The narrative of the first season of DS9, and it’s a point I’ve made over and over and will likely continue to make, is the writers trying to understand the kinds of stories they can tell within the format of the show. Eventually, they’ll learn that DS9 is the great paradox of Trek shows: to work within the format, they have to break that same format, and we’ll end up with some of the most bracing, fascinating, and, yes, dark storytelling the franchise has ever seen. With this first season, the writers are stumbling around, flirting with various elements that will grow to define the series, and many that will get mercifully abandoned. To their credit, they recognize when something is working and when something isn’t (Haven’t heard from Primmin lately, have we?), and developing the show in that direction. This week’s episode, “Battle Lines,” is nearly recognizable as the series I love.
“You think the whole galaxy is plotting around you, don’t you? Paranoia must run in your species, Odo. Maybe that’s why no one has ever seen another shapeshifter. They’re all hiding!” -- Quark
It’s pretty easy to see why Odo was the first breakout character of the show. It’s like they took a checklist of all the things guaranteed to connect with an audience and applied it to him. Loner with a mysterious past? Check. Only one of his kind? Check. Cool powers? Check. Gruff exterior masking a deep inner pain only curable with the love of a good woman? You better believe that’s a check. It’s a wonder that more people didn’t grow up nursing an impossible Odo crush or wander around conventions wearing Team Odo shirts. “Vortex,” the eleventh episode of the first season, once again turns the spotlight on our favorite grouchy ball of amber protoplasm, but instead of focusing solely on Odo’s preoccupation with justice, it tests that against the great unanswered question of his origin.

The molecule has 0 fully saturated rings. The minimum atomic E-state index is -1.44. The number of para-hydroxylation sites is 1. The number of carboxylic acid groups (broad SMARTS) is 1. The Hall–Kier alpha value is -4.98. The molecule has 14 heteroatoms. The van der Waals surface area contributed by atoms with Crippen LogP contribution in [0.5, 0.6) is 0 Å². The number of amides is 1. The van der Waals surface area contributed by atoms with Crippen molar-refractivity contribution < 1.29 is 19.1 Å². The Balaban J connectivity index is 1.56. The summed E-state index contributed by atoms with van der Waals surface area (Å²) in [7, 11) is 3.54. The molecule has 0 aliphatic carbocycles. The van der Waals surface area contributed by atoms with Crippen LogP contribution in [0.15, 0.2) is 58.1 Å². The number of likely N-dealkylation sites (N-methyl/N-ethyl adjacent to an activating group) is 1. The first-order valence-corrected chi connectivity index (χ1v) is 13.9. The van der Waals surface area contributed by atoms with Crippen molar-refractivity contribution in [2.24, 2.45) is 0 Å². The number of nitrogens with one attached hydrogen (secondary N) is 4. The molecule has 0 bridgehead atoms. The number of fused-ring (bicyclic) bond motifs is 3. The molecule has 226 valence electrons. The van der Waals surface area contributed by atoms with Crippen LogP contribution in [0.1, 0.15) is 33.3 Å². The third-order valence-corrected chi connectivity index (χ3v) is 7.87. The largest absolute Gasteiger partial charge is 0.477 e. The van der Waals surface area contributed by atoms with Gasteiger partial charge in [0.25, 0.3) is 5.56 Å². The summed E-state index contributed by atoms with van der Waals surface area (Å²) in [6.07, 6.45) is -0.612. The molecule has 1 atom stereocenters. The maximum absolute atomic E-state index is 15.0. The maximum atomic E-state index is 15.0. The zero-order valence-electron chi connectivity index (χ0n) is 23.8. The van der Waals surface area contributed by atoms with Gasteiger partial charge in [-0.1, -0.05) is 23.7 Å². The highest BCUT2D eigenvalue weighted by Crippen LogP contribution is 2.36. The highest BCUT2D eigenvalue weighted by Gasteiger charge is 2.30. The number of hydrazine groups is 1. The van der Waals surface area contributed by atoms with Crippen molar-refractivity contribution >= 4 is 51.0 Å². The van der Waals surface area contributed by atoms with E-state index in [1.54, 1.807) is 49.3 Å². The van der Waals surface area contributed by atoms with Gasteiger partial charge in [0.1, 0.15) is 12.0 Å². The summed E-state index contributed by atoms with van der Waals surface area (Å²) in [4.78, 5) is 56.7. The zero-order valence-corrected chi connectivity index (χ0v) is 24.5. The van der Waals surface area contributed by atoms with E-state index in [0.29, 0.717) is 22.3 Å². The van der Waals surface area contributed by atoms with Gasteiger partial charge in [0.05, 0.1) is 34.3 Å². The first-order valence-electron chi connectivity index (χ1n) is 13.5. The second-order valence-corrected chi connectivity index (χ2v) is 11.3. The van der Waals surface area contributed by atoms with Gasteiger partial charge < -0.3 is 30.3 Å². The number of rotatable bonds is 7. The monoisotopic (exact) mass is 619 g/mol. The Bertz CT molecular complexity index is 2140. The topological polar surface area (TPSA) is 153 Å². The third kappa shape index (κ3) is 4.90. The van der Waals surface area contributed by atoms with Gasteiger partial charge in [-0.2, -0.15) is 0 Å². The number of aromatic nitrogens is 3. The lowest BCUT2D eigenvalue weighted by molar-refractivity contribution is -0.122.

“Never trust anyone who places your prosperity above their own.”
-- Grand Nagus Zek
The Ferengi were originally intended as TNG’s Klingons, the shadowy foil to the shiny, happy Federation. Introduced with some fanfare in “The Last Outpost,” the cannibalistic monsters of that episode, with their energy whips and Worf-beating prowess, are scarcely recognizable as the cheerfully greedy space capitalists that we know and presumably love. The Ferengi never worked as a convincing other (even their name, derived from the Arabic faranji, or “foreigner,” states this purpose for the race), but they do function as a fascinating and often hilarious counterpoint to Starfleet. They’re basically a bunch of hard-charging capitalist hustlers from the go-go ‘80s trying to exist in the middle of a post-scarcity utopian economy. The stories practically write themselves.